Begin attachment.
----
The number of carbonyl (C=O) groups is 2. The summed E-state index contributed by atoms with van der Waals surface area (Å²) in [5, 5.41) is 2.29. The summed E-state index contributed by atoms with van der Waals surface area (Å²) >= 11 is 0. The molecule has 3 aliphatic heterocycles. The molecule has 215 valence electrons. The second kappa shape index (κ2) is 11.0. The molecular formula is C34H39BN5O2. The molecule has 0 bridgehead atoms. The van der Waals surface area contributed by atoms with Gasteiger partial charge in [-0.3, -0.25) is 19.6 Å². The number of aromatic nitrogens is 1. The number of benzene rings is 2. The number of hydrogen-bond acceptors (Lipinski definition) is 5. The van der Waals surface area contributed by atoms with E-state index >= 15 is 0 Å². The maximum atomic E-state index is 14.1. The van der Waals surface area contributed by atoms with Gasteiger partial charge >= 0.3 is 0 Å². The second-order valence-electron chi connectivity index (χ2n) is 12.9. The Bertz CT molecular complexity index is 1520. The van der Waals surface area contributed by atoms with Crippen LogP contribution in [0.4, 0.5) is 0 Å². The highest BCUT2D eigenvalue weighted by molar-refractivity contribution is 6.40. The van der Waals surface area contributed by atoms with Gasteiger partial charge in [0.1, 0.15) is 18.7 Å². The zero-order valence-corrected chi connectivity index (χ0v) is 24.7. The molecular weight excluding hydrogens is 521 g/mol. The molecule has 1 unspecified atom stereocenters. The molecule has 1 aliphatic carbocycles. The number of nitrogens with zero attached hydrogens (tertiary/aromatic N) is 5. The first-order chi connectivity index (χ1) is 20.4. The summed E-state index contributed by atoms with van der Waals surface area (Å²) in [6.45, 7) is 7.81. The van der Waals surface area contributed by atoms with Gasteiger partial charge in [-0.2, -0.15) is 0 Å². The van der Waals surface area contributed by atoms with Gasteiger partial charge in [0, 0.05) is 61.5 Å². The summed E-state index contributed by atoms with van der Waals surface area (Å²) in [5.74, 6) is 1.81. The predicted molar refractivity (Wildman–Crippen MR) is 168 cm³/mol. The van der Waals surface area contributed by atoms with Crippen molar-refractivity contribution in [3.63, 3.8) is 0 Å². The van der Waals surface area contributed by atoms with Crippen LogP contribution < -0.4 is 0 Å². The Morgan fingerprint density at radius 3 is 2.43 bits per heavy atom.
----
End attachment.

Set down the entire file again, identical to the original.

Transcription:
The number of carbonyl (C=O) groups is 2. The summed E-state index contributed by atoms with van der Waals surface area (Å²) in [5, 5.41) is 2.29. The summed E-state index contributed by atoms with van der Waals surface area (Å²) >= 11 is 0. The molecule has 3 aliphatic heterocycles. The molecule has 215 valence electrons. The second kappa shape index (κ2) is 11.0. The molecular formula is C34H39BN5O2. The molecule has 0 bridgehead atoms. The van der Waals surface area contributed by atoms with Gasteiger partial charge in [-0.3, -0.25) is 19.6 Å². The number of aromatic nitrogens is 1. The number of benzene rings is 2. The number of hydrogen-bond acceptors (Lipinski definition) is 5. The van der Waals surface area contributed by atoms with E-state index >= 15 is 0 Å². The maximum atomic E-state index is 14.1. The van der Waals surface area contributed by atoms with Gasteiger partial charge >= 0.3 is 0 Å². The second-order valence-electron chi connectivity index (χ2n) is 12.9. The Bertz CT molecular complexity index is 1520. The van der Waals surface area contributed by atoms with Crippen LogP contribution in [0.4, 0.5) is 0 Å². The highest BCUT2D eigenvalue weighted by molar-refractivity contribution is 6.40. The van der Waals surface area contributed by atoms with Gasteiger partial charge in [0.1, 0.15) is 18.7 Å². The zero-order valence-corrected chi connectivity index (χ0v) is 24.7. The molecular weight excluding hydrogens is 521 g/mol. The molecule has 1 unspecified atom stereocenters. The molecule has 1 aliphatic carbocycles. The number of nitrogens with zero attached hydrogens (tertiary/aromatic N) is 5. The first-order chi connectivity index (χ1) is 20.4. The summed E-state index contributed by atoms with van der Waals surface area (Å²) in [6.45, 7) is 7.81. The van der Waals surface area contributed by atoms with Gasteiger partial charge in [-0.2, -0.15) is 0 Å². The van der Waals surface area contributed by atoms with Gasteiger partial charge in [0, 0.05) is 61.5 Å². The summed E-state index contributed by atoms with van der Waals surface area (Å²) in [5.74, 6) is 1.81. The predicted molar refractivity (Wildman–Crippen MR) is 168 cm³/mol. The van der Waals surface area contributed by atoms with Crippen molar-refractivity contribution in [3.63, 3.8) is 0 Å². The van der Waals surface area contributed by atoms with Crippen LogP contribution < -0.4 is 0 Å². The Morgan fingerprint density at radius 3 is 2.43 bits per heavy atom.